City Food – Pandit Vaishno Dhaba, Sadar Bazar, Gurgaon
A veggie affair.
[Text and photos by Mayank Austen Soofi]
A passerby on the crowded market street abruptly freezes in mid-motion. The head turns, the nose sniffs the air aggressively. Can that be desi ghee? Where’s the smell coming from? A pang of hunger rams through like a sweet ache.
And then the eyes spot a sooty black wall, the sooty black windows, and under the windows, a pile of woods. On coming closer, a miasma of scents come forward. There’s the hint of dal, of some subzi, and of ghee-smeared rotis.
If smells can evoke places and memories, then here you might summon your childhood home’s most formative recollections.
Pandit Vaishno Dhaba in Gurgaon’s Sadar Bazar is a simple vegetarian eatery, specialising in homey dishes and wood-fired chulhe ki roti. This is not some flat roti, it is the puffy swollen garma-garam phulka.
This afternoon, cooks Dilip Kumar and Phagu Ram are rustling out the rush hour phulkas from the chulha. The daylight from the window is slamming into the burning wood like beams of gold. All the five tables are occupied. The meal comprises of an unpretentious thali with three katoris.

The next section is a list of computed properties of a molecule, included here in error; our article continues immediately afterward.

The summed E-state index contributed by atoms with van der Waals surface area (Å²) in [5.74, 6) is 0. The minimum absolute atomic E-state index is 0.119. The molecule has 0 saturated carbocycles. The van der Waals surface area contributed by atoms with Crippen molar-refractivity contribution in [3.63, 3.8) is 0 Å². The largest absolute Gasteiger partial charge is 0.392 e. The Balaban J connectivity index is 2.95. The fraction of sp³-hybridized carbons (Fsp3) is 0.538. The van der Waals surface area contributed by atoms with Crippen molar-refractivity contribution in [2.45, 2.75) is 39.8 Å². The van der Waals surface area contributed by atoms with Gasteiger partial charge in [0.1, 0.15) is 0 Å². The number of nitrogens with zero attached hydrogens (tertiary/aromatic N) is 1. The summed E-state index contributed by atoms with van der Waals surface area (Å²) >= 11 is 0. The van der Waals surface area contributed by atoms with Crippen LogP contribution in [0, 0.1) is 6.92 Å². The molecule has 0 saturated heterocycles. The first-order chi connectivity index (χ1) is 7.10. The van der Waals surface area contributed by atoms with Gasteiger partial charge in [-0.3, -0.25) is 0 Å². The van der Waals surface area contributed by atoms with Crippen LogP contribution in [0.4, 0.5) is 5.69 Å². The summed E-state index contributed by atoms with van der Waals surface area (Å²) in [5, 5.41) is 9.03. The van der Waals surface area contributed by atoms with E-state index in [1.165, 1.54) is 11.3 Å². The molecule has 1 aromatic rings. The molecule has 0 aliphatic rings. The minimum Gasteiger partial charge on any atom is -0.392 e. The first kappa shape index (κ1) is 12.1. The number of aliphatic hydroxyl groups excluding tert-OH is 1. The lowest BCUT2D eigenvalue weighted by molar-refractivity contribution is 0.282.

The dining section is small, but the ambiance is rich in details. The wall is decorated with sacred images of Ram Durbar, of Bhagwan Shiv with Devi Parvati, of Devi Durga with Saraswati. A clock bears the insignia of Neeraj Tea. The place derives its principal sense of legacy from a black-and-white portrait of Pandit Ram Chander Sharma. He founded the establishment in 1951. In the photo, he is wearing a turban. Following his demise in 1992, the eatery passed on to his two sons, and their children.
The Vaishno Dhaba received a slight makeover following the second pandemic-ridden lockdown in the form of a more elaborate chimney, with a super-long exhaust pipe, which releases the wood-smoke high up into the smoggy air. It stands out like a post-modern contraption in an otherwise decades-old edifice. Hopefully, no renovation will replace the chulha, which majorly contributes to the phulka’s aromatic deliciousness.
Now cook Durga Nand prepares a new set of thalis. An array of katoris are filled with dal and subzi. Each bowl is subjected to a chhowk (tempering) of desi ghee; each time a hissing sound of chhhh rushes out with the steam. The scent is irresistible. Somebody walking on the street outside is bound to freeze in mid-motion.
PS: Lunch is from 11am to 4pm, dinner is from 7pm to 10.30pm.
Some roti romance